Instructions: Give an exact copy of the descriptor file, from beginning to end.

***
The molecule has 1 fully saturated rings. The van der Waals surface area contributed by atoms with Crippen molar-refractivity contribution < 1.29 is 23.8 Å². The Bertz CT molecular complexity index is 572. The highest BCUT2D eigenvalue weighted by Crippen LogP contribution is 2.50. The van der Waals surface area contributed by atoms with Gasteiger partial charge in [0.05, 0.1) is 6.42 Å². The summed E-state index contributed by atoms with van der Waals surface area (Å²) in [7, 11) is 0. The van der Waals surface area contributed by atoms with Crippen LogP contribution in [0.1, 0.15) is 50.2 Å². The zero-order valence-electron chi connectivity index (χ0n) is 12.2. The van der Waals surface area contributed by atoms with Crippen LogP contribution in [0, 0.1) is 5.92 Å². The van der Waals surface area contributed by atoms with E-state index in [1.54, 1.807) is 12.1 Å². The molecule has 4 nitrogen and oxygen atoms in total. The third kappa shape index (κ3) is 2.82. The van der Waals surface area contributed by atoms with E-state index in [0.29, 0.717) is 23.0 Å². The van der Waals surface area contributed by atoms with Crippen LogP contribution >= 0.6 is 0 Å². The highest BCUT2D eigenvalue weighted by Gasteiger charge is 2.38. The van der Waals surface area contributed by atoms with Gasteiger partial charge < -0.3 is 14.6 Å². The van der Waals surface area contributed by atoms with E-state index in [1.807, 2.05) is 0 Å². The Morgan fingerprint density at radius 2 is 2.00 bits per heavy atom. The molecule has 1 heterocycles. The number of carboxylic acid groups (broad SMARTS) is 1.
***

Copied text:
The molecule has 1 fully saturated rings. The van der Waals surface area contributed by atoms with Crippen molar-refractivity contribution < 1.29 is 23.8 Å². The Bertz CT molecular complexity index is 572. The highest BCUT2D eigenvalue weighted by Crippen LogP contribution is 2.50. The van der Waals surface area contributed by atoms with Gasteiger partial charge in [0.05, 0.1) is 6.42 Å². The summed E-state index contributed by atoms with van der Waals surface area (Å²) in [7, 11) is 0. The van der Waals surface area contributed by atoms with Crippen LogP contribution in [0.1, 0.15) is 50.2 Å². The zero-order valence-electron chi connectivity index (χ0n) is 12.2. The van der Waals surface area contributed by atoms with Crippen LogP contribution in [0, 0.1) is 5.92 Å². The van der Waals surface area contributed by atoms with E-state index in [1.54, 1.807) is 12.1 Å². The molecule has 4 nitrogen and oxygen atoms in total. The third kappa shape index (κ3) is 2.82. The van der Waals surface area contributed by atoms with E-state index in [0.29, 0.717) is 23.0 Å². The van der Waals surface area contributed by atoms with Crippen LogP contribution >= 0.6 is 0 Å². The highest BCUT2D eigenvalue weighted by Gasteiger charge is 2.38. The van der Waals surface area contributed by atoms with Gasteiger partial charge < -0.3 is 14.6 Å². The van der Waals surface area contributed by atoms with E-state index in [1.807, 2.05) is 0 Å². The Morgan fingerprint density at radius 2 is 2.00 bits per heavy atom. The molecule has 1 heterocycles. The number of carboxylic acid groups (broad SMARTS) is 1.